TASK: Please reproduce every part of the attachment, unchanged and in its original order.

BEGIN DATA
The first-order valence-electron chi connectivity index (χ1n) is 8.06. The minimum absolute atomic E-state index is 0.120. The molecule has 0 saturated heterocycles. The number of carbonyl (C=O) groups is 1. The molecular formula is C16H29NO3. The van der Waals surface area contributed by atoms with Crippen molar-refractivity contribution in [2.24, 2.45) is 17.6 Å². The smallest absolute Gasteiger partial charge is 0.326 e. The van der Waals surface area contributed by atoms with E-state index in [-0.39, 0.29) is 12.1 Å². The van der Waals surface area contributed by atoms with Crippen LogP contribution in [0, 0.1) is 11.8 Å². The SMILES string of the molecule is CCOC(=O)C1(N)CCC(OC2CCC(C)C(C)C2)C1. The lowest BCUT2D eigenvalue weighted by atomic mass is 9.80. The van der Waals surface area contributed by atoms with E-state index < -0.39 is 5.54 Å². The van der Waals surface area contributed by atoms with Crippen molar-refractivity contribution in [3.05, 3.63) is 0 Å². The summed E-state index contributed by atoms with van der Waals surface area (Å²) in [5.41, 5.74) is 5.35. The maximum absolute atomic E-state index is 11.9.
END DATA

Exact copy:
The first-order valence-electron chi connectivity index (χ1n) is 8.06. The minimum absolute atomic E-state index is 0.120. The molecule has 0 saturated heterocycles. The number of carbonyl (C=O) groups is 1. The molecular formula is C16H29NO3. The van der Waals surface area contributed by atoms with Crippen molar-refractivity contribution in [2.24, 2.45) is 17.6 Å². The smallest absolute Gasteiger partial charge is 0.326 e. The van der Waals surface area contributed by atoms with E-state index in [-0.39, 0.29) is 12.1 Å². The van der Waals surface area contributed by atoms with Crippen LogP contribution in [0, 0.1) is 11.8 Å². The SMILES string of the molecule is CCOC(=O)C1(N)CCC(OC2CCC(C)C(C)C2)C1. The lowest BCUT2D eigenvalue weighted by atomic mass is 9.80. The van der Waals surface area contributed by atoms with E-state index < -0.39 is 5.54 Å². The van der Waals surface area contributed by atoms with Crippen molar-refractivity contribution in [3.05, 3.63) is 0 Å². The summed E-state index contributed by atoms with van der Waals surface area (Å²) in [5.41, 5.74) is 5.35. The maximum absolute atomic E-state index is 11.9.